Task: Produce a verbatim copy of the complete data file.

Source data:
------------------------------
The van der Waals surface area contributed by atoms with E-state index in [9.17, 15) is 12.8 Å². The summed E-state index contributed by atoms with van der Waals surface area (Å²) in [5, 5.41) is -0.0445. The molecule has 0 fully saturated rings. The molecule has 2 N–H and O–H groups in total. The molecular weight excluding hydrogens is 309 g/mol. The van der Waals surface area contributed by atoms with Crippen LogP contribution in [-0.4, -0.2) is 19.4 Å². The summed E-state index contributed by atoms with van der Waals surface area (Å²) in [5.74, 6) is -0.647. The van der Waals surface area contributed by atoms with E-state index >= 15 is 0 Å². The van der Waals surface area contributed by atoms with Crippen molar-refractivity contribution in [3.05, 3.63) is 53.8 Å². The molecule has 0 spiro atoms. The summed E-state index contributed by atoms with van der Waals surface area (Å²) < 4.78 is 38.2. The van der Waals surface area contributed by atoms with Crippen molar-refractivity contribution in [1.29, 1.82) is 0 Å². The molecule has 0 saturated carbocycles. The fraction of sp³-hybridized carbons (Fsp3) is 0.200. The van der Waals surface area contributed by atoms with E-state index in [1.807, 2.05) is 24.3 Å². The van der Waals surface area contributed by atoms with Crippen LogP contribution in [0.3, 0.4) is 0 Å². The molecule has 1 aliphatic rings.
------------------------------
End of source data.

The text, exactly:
The van der Waals surface area contributed by atoms with E-state index in [9.17, 15) is 12.8 Å². The summed E-state index contributed by atoms with van der Waals surface area (Å²) in [5, 5.41) is -0.0445. The molecule has 0 fully saturated rings. The molecule has 2 N–H and O–H groups in total. The molecular weight excluding hydrogens is 309 g/mol. The van der Waals surface area contributed by atoms with Crippen LogP contribution in [-0.4, -0.2) is 19.4 Å². The summed E-state index contributed by atoms with van der Waals surface area (Å²) in [5.74, 6) is -0.647. The van der Waals surface area contributed by atoms with E-state index >= 15 is 0 Å². The van der Waals surface area contributed by atoms with Crippen molar-refractivity contribution in [3.05, 3.63) is 53.8 Å². The molecule has 0 spiro atoms. The summed E-state index contributed by atoms with van der Waals surface area (Å²) < 4.78 is 38.2. The van der Waals surface area contributed by atoms with Crippen molar-refractivity contribution in [1.29, 1.82) is 0 Å². The molecule has 0 saturated carbocycles. The fraction of sp³-hybridized carbons (Fsp3) is 0.200. The van der Waals surface area contributed by atoms with E-state index in [1.807, 2.05) is 24.3 Å². The van der Waals surface area contributed by atoms with Crippen LogP contribution in [0.3, 0.4) is 0 Å². The molecule has 1 aliphatic rings.